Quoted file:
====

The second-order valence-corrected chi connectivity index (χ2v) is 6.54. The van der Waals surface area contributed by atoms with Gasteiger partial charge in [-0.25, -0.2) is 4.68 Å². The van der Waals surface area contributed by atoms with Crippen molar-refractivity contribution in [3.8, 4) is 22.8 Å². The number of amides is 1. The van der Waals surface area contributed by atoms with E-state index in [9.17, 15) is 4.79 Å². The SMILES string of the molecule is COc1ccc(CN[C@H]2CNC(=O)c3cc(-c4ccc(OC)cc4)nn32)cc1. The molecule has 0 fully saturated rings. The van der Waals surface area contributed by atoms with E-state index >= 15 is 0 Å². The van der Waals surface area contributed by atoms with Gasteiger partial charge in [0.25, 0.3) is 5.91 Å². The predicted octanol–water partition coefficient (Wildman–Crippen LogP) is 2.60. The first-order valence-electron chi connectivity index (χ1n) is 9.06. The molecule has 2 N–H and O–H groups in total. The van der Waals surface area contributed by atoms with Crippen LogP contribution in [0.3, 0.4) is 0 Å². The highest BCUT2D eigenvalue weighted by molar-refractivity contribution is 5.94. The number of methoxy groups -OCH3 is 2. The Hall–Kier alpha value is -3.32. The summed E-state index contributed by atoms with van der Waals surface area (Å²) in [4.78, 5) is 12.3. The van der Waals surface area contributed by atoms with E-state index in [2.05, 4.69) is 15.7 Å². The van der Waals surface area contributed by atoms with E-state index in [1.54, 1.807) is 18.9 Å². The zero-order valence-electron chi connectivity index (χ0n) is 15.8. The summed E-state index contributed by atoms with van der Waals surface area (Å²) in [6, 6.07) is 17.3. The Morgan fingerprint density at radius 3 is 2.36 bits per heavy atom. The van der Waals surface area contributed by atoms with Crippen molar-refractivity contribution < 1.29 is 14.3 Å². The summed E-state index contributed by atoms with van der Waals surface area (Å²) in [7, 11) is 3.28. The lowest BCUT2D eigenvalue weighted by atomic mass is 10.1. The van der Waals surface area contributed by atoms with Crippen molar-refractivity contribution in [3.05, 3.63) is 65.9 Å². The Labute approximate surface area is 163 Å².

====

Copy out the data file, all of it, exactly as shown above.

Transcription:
The second-order valence-corrected chi connectivity index (χ2v) is 6.54. The van der Waals surface area contributed by atoms with Gasteiger partial charge in [-0.25, -0.2) is 4.68 Å². The van der Waals surface area contributed by atoms with Crippen molar-refractivity contribution in [3.8, 4) is 22.8 Å². The number of amides is 1. The van der Waals surface area contributed by atoms with E-state index in [9.17, 15) is 4.79 Å². The SMILES string of the molecule is COc1ccc(CN[C@H]2CNC(=O)c3cc(-c4ccc(OC)cc4)nn32)cc1. The molecule has 0 fully saturated rings. The van der Waals surface area contributed by atoms with E-state index >= 15 is 0 Å². The van der Waals surface area contributed by atoms with Gasteiger partial charge in [0.25, 0.3) is 5.91 Å². The predicted octanol–water partition coefficient (Wildman–Crippen LogP) is 2.60. The first-order valence-electron chi connectivity index (χ1n) is 9.06. The molecule has 2 N–H and O–H groups in total. The van der Waals surface area contributed by atoms with Crippen LogP contribution in [0.3, 0.4) is 0 Å². The highest BCUT2D eigenvalue weighted by molar-refractivity contribution is 5.94. The number of methoxy groups -OCH3 is 2. The Hall–Kier alpha value is -3.32. The summed E-state index contributed by atoms with van der Waals surface area (Å²) in [4.78, 5) is 12.3. The van der Waals surface area contributed by atoms with E-state index in [2.05, 4.69) is 15.7 Å². The van der Waals surface area contributed by atoms with E-state index in [1.54, 1.807) is 18.9 Å². The zero-order valence-electron chi connectivity index (χ0n) is 15.8. The summed E-state index contributed by atoms with van der Waals surface area (Å²) in [6, 6.07) is 17.3. The Morgan fingerprint density at radius 3 is 2.36 bits per heavy atom. The van der Waals surface area contributed by atoms with Crippen molar-refractivity contribution < 1.29 is 14.3 Å². The summed E-state index contributed by atoms with van der Waals surface area (Å²) in [7, 11) is 3.28. The lowest BCUT2D eigenvalue weighted by atomic mass is 10.1. The van der Waals surface area contributed by atoms with Crippen molar-refractivity contribution in [3.05, 3.63) is 65.9 Å². The Labute approximate surface area is 163 Å².